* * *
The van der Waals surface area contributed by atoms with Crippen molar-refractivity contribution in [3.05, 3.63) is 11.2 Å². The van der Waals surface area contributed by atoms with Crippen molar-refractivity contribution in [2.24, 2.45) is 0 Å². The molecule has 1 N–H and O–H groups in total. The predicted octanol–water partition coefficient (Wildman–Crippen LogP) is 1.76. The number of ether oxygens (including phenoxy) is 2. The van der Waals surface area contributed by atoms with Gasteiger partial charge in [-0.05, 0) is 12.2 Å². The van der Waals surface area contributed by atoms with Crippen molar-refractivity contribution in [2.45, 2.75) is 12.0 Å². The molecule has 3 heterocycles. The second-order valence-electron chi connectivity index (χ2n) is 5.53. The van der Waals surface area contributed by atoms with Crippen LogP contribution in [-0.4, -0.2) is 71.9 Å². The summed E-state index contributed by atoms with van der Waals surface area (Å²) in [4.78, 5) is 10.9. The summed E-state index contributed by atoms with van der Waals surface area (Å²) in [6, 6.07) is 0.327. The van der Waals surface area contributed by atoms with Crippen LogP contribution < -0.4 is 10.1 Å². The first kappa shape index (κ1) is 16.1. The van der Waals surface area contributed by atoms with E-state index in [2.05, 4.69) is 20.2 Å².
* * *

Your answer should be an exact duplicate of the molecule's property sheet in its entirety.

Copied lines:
The van der Waals surface area contributed by atoms with Crippen molar-refractivity contribution in [3.05, 3.63) is 11.2 Å². The van der Waals surface area contributed by atoms with Crippen molar-refractivity contribution in [2.24, 2.45) is 0 Å². The molecule has 1 N–H and O–H groups in total. The predicted octanol–water partition coefficient (Wildman–Crippen LogP) is 1.76. The number of ether oxygens (including phenoxy) is 2. The van der Waals surface area contributed by atoms with Gasteiger partial charge in [-0.05, 0) is 12.2 Å². The van der Waals surface area contributed by atoms with Crippen molar-refractivity contribution in [2.45, 2.75) is 12.0 Å². The molecule has 3 heterocycles. The second-order valence-electron chi connectivity index (χ2n) is 5.53. The van der Waals surface area contributed by atoms with Crippen LogP contribution in [-0.4, -0.2) is 71.9 Å². The summed E-state index contributed by atoms with van der Waals surface area (Å²) in [4.78, 5) is 10.9. The summed E-state index contributed by atoms with van der Waals surface area (Å²) in [6, 6.07) is 0.327. The van der Waals surface area contributed by atoms with Crippen LogP contribution < -0.4 is 10.1 Å². The first kappa shape index (κ1) is 16.1. The van der Waals surface area contributed by atoms with E-state index in [2.05, 4.69) is 20.2 Å².